Algerian employers oppose ‘antiquated’ weekend

Many Algerian employers are lobbying for a return of their country’s weekends over Saturdays and Sundays, rather than Thursdays and Fridays, saying the current policy is cutting into foreign trade revenues.

Algeria began observing its weekend from Thursday to Friday in 1976, in recognition of the fact that Friday is a holy day under Islam, the state religion of Algeria.

Certain Muslim fundamentalists in the country see no reason to alter this state of affairs, but some observers point out that the Algerian weekend is incompatible with weekends in the North African country’s major trading partners. With Algeria taking Thursdays and Fridays off while other states have their weekends over Saturdays and Sundays, several days are now periods of inactivity, they note.


“The fact that the customs service doesn’t work Thursday and Friday, and the banks Saturday, means there are at least three days of losses and stoppages in the various operations of trade transactions,” said government finance official Larbi Ould Ahmed. In addition, foreign crew members of ships docking in Algerian ports take their weekly break on Saturdays and Sundays.

“It’s absurd to continue to trade with foreign partners only three days a week. There’s no way we that we can get in tune with world competition on a three-day work week,” he said. “The present weekend is going to paralyse our economy, and this at a time that Algerian businesses have the difficult task of promoting … exports other than petroleum.”

Algeria is a major supplier of oil and gas, which constitute a key sector of the country’s economy.

Omar Ramdane, president of the Forum of Company Managers, holds the same view, telling journalists recently that the “weekend observed in Algeria since 1976 cuts the country off from world economic activity”.

Statistics

Certain statistics appear to bear this out. “Even if there’s been no exhaustive study on the economic impact of the 1976 change from the universal weekend, some figures report $500-million to $750-million lost,” said Hacéne Amyar, an economics professor at Mouloud Mammeri University in the central town of Kabylie, in reference to annual foreign trade.

“This is huge for an economy which needs to conform to the fluid demands of the modern world, especially at a time of globalisation,” he said, noting that the statistics are based on the compensation Algerian authorities pay ships that arrive in port on Thursdays, Fridays and Saturdays and are forced to remain idle during the local weekend.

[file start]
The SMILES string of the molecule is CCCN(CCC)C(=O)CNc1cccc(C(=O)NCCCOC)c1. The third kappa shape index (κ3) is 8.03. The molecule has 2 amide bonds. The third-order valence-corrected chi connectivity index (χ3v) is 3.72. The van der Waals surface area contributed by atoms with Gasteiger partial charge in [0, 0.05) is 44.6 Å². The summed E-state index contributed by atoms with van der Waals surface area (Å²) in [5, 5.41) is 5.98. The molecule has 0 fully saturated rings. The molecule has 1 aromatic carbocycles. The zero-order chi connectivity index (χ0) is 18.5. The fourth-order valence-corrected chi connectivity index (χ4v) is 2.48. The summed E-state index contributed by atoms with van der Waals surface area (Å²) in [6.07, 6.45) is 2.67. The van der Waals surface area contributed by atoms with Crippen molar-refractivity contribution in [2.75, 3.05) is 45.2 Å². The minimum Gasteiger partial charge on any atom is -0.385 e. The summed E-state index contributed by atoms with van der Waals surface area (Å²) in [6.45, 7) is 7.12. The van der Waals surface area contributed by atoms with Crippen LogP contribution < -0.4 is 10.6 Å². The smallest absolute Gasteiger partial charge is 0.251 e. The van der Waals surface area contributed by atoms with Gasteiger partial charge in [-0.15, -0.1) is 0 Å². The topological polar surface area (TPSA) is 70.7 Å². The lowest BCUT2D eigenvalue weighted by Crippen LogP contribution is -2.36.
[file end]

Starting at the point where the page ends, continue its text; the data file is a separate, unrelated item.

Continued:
He said the data is backed by experts at the World Bank, who think going back to weekends on Saturdays and Sundays could generate economic growth of 2%.

But Hafid Azzouz, a journalist at L’Expression — a daily based in the capital of Algiers — said Muslim fundamentalists currently in the government want to maintain the present weekend because of its conformity with Islam.

He noted that a number of Muslims consider that “Saturday is a rest day exclusively for the Jews and Sunday for the Christians”. But such an argument does not figure in government statements.

As a result, the debate on the national weekend “constitutes a taboo subject in our country and officials only speak of it rarely”, Azzouz said — noting, however, that civil society in Kabylie has fought against this trend by demanding a return to the universal weekend last year during an official meeting in Algiers.

The fundamentalists are represented in the government by the Movement of Society for Peace, which is part of the ruling coalition.

Amyar believes that there is a solution to this dilemma that speaks to the needs of both business people and the devout. “The majority of other Muslim countries have opted either for the universal weekend or an adjusted weekend [Friday and Saturday], which could easily be applied in our country without our economy losing its advantages,” he noted.

Djamila Loukal, a midwife at the Beni Douala Clinic in Kabylie, agrees. “Why does our country persist in this antiquated logic, keeping an outmoded weekend while other Muslim countries opt for modernity?” she asked. “It goes against our needs.” — IPS

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